A lot of people in the vicinity of the grassy knoll and motorcycle cops accompanying the motorcade heard gunfire and saw smoke arise up in to the trees behind the picket fence at the knoll. Chain smoking secret service agents? Agents who weren’t assigned to the knoll, but “agents” who approached people running to the knoll with secret service credentials telling them there was nothing to see and to go away.

                And what was that individual with the umbrella doing protesting Kennedy’s father connection to Chamberlain on a bright sunny day?

                Reply
                1. Matt

                  You can only come to this conclusion by excluding witnesses who heard shots come from the Texas School Book Depository, and those that only heard three shots. The autopsy photos and x-rays do not show a massive wound to the back of the head, forcing conspiracy theories to turn to every more absurd theories about fakery of photos and x-rays. Although it was decades later, some of the Parkland doctors saw no discrepancy between what they saw on the day of the assassination and what is in the autopsy photos.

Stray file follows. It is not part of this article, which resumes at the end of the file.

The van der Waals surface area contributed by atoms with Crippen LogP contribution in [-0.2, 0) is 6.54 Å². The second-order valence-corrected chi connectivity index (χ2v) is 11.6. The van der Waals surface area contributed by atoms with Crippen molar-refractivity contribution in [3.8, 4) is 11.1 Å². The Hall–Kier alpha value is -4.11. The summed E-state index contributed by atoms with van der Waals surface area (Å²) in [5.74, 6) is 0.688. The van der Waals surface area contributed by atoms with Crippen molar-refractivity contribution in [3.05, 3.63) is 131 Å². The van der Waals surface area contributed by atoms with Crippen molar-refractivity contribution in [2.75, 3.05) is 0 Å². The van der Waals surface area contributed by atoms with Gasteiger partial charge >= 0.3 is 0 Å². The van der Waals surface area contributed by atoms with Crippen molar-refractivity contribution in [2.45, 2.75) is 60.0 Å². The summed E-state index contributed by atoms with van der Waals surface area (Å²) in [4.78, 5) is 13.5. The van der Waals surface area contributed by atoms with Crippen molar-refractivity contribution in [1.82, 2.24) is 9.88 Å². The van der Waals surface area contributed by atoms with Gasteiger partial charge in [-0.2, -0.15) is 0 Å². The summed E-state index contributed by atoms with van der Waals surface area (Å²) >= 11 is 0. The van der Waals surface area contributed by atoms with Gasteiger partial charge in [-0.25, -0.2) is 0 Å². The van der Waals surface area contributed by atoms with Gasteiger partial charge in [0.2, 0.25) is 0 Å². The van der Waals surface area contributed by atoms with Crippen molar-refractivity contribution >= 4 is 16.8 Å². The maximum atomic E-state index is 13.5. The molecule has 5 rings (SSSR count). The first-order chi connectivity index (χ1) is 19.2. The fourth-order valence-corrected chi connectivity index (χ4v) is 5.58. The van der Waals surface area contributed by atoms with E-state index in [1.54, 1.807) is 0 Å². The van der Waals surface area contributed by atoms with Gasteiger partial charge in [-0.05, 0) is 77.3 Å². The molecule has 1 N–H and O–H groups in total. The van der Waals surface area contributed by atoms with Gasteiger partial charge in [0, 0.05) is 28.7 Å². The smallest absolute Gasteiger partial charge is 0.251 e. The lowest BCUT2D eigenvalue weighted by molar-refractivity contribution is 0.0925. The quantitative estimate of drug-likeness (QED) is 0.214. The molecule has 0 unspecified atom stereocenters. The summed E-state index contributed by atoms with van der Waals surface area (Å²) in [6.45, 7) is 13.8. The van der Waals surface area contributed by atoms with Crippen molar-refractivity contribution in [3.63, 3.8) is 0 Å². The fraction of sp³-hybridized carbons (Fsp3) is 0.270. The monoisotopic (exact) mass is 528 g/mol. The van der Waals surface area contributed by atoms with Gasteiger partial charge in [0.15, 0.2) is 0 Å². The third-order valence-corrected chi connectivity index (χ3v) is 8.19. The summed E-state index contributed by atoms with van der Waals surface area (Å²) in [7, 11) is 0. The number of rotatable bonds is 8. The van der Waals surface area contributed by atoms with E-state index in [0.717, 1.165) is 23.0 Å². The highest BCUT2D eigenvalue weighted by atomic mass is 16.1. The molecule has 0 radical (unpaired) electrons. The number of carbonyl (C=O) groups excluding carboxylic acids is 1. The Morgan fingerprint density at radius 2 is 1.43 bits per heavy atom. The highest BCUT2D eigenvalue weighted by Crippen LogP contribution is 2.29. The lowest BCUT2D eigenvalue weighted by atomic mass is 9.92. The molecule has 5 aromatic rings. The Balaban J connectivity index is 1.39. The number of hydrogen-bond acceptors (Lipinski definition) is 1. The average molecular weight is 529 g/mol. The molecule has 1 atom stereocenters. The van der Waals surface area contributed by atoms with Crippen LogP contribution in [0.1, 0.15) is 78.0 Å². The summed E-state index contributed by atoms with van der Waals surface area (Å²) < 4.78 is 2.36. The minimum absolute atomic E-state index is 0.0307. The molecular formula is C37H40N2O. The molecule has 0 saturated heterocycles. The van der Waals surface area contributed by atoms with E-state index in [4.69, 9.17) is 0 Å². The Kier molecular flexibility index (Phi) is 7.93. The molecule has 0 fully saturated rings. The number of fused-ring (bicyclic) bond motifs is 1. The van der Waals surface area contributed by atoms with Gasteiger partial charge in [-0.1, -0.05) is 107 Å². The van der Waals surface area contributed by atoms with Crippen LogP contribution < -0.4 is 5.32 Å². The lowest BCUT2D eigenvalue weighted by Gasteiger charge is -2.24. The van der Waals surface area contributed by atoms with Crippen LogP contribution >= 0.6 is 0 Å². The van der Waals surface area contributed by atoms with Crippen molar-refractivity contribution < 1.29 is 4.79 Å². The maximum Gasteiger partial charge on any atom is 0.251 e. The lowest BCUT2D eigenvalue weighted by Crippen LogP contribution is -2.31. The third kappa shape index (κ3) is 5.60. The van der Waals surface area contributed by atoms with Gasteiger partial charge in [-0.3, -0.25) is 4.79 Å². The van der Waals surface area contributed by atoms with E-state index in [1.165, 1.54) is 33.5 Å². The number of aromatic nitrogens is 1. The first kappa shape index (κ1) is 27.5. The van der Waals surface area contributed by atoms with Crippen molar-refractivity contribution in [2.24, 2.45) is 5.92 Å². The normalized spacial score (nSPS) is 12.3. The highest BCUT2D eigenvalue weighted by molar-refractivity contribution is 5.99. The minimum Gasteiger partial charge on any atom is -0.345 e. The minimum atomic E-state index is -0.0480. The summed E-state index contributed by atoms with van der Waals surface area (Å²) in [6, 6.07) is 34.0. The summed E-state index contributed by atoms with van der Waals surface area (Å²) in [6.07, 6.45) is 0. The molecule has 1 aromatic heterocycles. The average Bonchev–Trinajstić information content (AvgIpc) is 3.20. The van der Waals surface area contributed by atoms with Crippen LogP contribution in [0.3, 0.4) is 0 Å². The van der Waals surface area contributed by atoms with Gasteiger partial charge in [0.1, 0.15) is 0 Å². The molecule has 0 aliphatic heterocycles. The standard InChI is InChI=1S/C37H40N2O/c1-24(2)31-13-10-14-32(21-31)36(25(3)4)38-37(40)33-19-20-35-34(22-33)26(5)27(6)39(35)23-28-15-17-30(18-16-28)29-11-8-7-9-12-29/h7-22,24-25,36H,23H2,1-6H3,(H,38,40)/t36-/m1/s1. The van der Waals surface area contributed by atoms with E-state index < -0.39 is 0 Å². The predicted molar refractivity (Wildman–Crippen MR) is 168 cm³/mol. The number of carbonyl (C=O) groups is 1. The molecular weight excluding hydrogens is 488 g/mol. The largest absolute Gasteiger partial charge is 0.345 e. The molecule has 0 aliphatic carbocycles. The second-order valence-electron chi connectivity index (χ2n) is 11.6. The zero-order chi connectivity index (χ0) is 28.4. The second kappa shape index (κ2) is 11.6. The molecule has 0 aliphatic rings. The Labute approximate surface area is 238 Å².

Reply
          2. SoldierSvejk

            The best FBI sharp shooters could not recreate what Oswald was presumed to have done, so one’d knowledge of rifles could be meaningless in this case.

            Reply
          3. Jean

            I cooked spaghetti last night. That does not make me an incredible chef. Oswald’s shooting was near miraculous–yeah, maybe he just got really, really lucky with the cooperation of some magic bullets.

            Arnon Milchan produced JFK.
            Gee, what a coincidence. I’ll bet that’s why that movie reveals “the truth”.


            and-his-ties-to-the-secret-services-1.5822493

            Reply